The letter "k" is rarely seen in Spanish. What is the origin of Spanish words containing a k? Are most recent loanwords from modern languages, influences from older languages (Latin or Greek), or of an even earlier origin?
According to the Wikipedia page for the Spanish language, under "Writing system", they are all loanwords (directly integrated or words "adapted" to the Spanish writing system):
The letters "k" and "w" are used only in words and names coming from foreign languages (kilo, folklore, whiskey, William, etc.
The single origin for each word is obviously different, and I think we should go singularly. But the main point is that I don't think there are "native" Spanish words with a "K". I say "native", because after a while, any loanword (if used by people) becomes a legitimate word in a given language.
Most of the words containing a k come from foreign languages. For example:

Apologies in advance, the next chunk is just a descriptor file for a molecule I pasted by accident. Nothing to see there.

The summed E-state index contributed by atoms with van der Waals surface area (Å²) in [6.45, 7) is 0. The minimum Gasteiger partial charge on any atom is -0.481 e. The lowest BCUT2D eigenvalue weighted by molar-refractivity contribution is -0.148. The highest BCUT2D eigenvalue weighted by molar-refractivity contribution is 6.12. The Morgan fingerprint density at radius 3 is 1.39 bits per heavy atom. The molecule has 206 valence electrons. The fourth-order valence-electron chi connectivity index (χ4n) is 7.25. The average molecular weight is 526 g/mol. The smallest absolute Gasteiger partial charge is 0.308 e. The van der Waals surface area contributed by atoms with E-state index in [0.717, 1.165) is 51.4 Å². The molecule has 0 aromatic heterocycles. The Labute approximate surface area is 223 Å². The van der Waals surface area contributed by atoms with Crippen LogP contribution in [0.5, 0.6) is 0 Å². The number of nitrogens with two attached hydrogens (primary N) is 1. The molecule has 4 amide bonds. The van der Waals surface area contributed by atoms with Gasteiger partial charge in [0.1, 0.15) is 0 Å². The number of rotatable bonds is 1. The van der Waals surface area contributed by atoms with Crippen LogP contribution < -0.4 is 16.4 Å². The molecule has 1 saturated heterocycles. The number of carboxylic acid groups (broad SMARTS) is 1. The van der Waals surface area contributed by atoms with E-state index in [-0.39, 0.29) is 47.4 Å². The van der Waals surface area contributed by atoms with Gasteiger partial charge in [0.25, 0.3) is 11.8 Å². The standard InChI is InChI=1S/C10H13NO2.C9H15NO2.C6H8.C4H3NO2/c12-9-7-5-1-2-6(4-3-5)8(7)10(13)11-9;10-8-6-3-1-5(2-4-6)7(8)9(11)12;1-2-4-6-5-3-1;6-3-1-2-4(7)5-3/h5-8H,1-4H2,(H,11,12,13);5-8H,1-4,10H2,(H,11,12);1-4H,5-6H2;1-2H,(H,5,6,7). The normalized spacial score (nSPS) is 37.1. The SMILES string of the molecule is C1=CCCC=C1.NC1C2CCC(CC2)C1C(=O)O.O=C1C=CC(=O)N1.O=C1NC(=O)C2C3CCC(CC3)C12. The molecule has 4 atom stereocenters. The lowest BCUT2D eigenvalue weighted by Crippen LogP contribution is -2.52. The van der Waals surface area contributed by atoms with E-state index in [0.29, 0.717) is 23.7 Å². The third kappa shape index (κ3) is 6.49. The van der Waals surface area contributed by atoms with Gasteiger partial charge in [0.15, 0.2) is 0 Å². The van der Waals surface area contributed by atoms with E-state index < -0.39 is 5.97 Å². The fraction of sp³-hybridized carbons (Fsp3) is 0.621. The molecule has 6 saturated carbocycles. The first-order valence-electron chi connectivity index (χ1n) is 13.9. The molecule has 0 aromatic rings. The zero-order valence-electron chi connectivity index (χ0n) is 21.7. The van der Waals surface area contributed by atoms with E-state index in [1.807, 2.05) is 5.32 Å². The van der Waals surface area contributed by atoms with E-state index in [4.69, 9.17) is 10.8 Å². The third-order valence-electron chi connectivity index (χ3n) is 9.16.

There are, obviously some words that are names of people or places:
There are also words that come from names:
- Kafkiano (from Kafka)
- Keniata (from Kenia)
On the other hand, Spanish come from Latin and Greek and the 'k' letter comes from the 'kappa' Greek letter. So I think the words that come directly from Greek can be considered original words. For example all the words starting by kilo:
Some of the foreign words that contain the 'k' letter are translated using the 'qu'. For example:
- Quiosco (From French: kiosque)
- Chequear (From English: check)
"K" also has a seemingly widespread slang use in texting / SMSing and online chatting.
In this case it stands for the words
qué but also any part of any word with the sound
/ke/ such as
Also I wouldn't be surprised if there are some words borrowed from Native American languages such as Quiche and Quechua that are spelled with "k" at least informally and regionally. I think I've seen it on signs in Chiapas and Guatemala but I can't say for sure.
K in the Spanish language is always derived from outside languages, for the same reason Japanese has katakana (a separate alphabet) for words coming from other languages with a Roman alphabet. Obviously modern words for things that haven't existed for more than twenty years with globalization usually don't get their own unique word for each language, so if an earth-shaking invention is made in any country with the letter k in it, unless the company translates the name specifically for each country the k will likely remain.